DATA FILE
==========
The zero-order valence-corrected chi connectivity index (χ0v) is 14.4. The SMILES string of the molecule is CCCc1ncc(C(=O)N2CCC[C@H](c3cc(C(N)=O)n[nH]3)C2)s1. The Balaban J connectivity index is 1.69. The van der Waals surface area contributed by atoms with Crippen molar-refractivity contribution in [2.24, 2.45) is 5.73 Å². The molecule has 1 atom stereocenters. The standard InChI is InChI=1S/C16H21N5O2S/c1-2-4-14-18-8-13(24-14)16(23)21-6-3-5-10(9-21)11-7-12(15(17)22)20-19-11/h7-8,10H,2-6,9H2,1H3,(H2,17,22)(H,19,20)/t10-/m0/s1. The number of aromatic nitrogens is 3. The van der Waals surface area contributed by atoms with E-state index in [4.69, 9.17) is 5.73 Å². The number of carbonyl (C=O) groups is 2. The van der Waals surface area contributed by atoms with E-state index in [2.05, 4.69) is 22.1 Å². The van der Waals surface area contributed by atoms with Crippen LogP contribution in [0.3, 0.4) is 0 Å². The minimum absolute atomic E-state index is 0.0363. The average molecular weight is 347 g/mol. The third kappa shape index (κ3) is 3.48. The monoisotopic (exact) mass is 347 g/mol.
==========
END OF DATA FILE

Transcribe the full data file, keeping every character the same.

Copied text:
The zero-order valence-corrected chi connectivity index (χ0v) is 14.4. The SMILES string of the molecule is CCCc1ncc(C(=O)N2CCC[C@H](c3cc(C(N)=O)n[nH]3)C2)s1. The Balaban J connectivity index is 1.69. The van der Waals surface area contributed by atoms with Crippen molar-refractivity contribution in [2.24, 2.45) is 5.73 Å². The molecule has 1 atom stereocenters. The standard InChI is InChI=1S/C16H21N5O2S/c1-2-4-14-18-8-13(24-14)16(23)21-6-3-5-10(9-21)11-7-12(15(17)22)20-19-11/h7-8,10H,2-6,9H2,1H3,(H2,17,22)(H,19,20)/t10-/m0/s1. The number of aromatic nitrogens is 3. The van der Waals surface area contributed by atoms with E-state index in [4.69, 9.17) is 5.73 Å². The number of carbonyl (C=O) groups is 2. The van der Waals surface area contributed by atoms with E-state index in [2.05, 4.69) is 22.1 Å². The van der Waals surface area contributed by atoms with Crippen LogP contribution in [0.3, 0.4) is 0 Å². The minimum absolute atomic E-state index is 0.0363. The average molecular weight is 347 g/mol. The third kappa shape index (κ3) is 3.48. The monoisotopic (exact) mass is 347 g/mol.